Published on Eurasian Perspectives

Strategic investment in Georgia’s human capital will lead to a more resilient COVID-19 recovery

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Schoolkids walking toward the entrance of their school
Schoolkids walking toward the entrance of their school in Poti, Georgia. Editorial credit: k_samurkas /

Georgia confirmed its first case of the novel coronavirus (COVID-19) on February 26, 2020. The government responded quickly, declaring a state of emergency in March. To curtail the contagion, severe travel restrictions were imposed, lockdowns in all major cities were enforced, and public gatherings were banned. Although many schools and universities have since reopened, strict safety measures remain in place.

Despite the country’s best efforts, the pandemic has had a highly negative impact on both economic growth and human capital. Georgia’s real GDP growth is projected to further decelerate to 4.8 percent in 2020. The magnitude of the impact will be manifested by a sharp rise in mortality, as well as large losses in employment and in learning. This will in turn have spillover effects on productivity, employability, and poverty, especially among vulnerable people, causing more demand in social assistance.

What can Georgia do to mitigate these impacts and ensure a resilient recovery from the crisis?

Strategic investments in health, education, and social protection and labor will help the country’s response to the shocks of the pandemic. An early adopter of the World Bank’s Human Capital Project, Georgia can benefit from the Project’s recently updated Human Capital Index, which leverages new and expanded data through March 2020 and allows for comparability over time in each of the HCI components related to health, education and survival. This data provides a snapshot of the state of human capital before COVID-19 and a baseline to track the pandemic’s impacts on human capital.

In 2010, Georgia’s HCI value was 0.54, meaning that a child born at the time in Georgia would be 54 percent as productive as she could be as an adult if she had enjoyed full health and had benefited from a complete education. In the 2020 update, the country’s HCI is 0.57, indicating that Georgia has made some strides in human capital. Yet, there is still room for improvement.

A recent report, Survive, Learn, Thrive: Strategic Human Capital Investments to Unlock Georgia’s Potential, shines a spotlight on the state of human capital outcomes in Georgia, explores the remaining challenges to building and activating human capital, and provides evidence-based human capital strategies.

Although Georgia’s deep economic and governance reforms have spurred incredible progress in recent decades, the country still struggles with unlocking its full human capital potential.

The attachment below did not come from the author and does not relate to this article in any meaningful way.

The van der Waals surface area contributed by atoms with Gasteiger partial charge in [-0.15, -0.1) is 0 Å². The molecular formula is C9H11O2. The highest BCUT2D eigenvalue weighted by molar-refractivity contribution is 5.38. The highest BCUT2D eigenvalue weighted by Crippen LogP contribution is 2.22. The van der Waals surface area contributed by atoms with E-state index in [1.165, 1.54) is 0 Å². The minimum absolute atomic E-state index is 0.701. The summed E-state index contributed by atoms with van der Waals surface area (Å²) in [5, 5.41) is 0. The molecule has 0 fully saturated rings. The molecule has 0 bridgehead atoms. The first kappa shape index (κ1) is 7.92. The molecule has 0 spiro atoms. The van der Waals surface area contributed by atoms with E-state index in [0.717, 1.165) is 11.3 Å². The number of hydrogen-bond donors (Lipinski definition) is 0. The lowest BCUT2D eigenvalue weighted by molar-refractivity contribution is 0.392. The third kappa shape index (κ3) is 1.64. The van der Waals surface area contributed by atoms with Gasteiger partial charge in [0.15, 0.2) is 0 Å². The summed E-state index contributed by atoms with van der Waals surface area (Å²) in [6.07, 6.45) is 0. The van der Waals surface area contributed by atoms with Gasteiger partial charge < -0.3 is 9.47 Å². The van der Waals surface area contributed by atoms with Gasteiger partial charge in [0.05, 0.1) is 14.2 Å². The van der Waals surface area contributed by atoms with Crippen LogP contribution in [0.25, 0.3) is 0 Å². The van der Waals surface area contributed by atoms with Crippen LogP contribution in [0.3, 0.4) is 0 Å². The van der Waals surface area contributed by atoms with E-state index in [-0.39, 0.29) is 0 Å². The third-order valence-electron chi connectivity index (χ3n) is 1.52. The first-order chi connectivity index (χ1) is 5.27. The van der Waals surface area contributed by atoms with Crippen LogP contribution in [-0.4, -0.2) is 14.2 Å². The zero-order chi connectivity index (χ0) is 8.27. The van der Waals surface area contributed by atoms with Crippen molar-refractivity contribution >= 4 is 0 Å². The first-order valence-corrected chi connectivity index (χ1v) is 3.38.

Georgia’s population has declined by nearly a quarter since 1993 and today remains stagnant because of low fertility rates. Further compounding the challenges to labor supply is the high youth unemployment rate of 30.9 percent (2019), compared to the 16.6 percent average for Europe and Central Asia. Employers also report a lack of critical skills among graduates, especially from vocational education and training.

Moreover, high out-of-pocket costs for individuals are leading to an avoidance of healthcare use. The health system is still aimed at emergency rather than preventive care, which does not appropriately treat non-communicable diseases. In addition, socioeconomic inequities persist. A new direction is needed, therefore, to ensure that economic development is also human development for all Georgians, especially in a post-COVID world.

At the World Bank, we have identified, in consultation with relevant policymakers, feasible ways to help boost human capital development in Georgia. They include:


To increase education quality and relevance, we recommend expanding high-quality early childhood education and care; improving the quality of teaching and learning in general education; and increasing the labor market relevance of post-secondary education, especially in vocational education and training.

Health and nutrition

To improve the healthcare system’s response to chronic diseases, we recommend re-orienting from hospital and emergency care to preventive and primary care services; using the universal healthcare program to further reduce the impact of out-of-pocket expenditures; and increasing the efficiency of health spending.

Social protection and labor

To reduce poverty and promote active labor market participation, we recommend digitizing and integrating the social protection delivery system to better serve all beneficiaries; and creating the right incentives to encourage and enable inactive people to participate in the labor force.

Failing to take action to build human capital would be costly. Amidst the COVID-19 crisis, Georgia faces the prospect of losing the momentum that it has worked so hard to build in recent decades. The country must therefore seize the opportunity to achieve a resilient recovery as it navigates and emerges from the crisis through targeted human capital investments.


Sebastian Molineus

Director of Strategy and Operations, Infrastructure, World Bank

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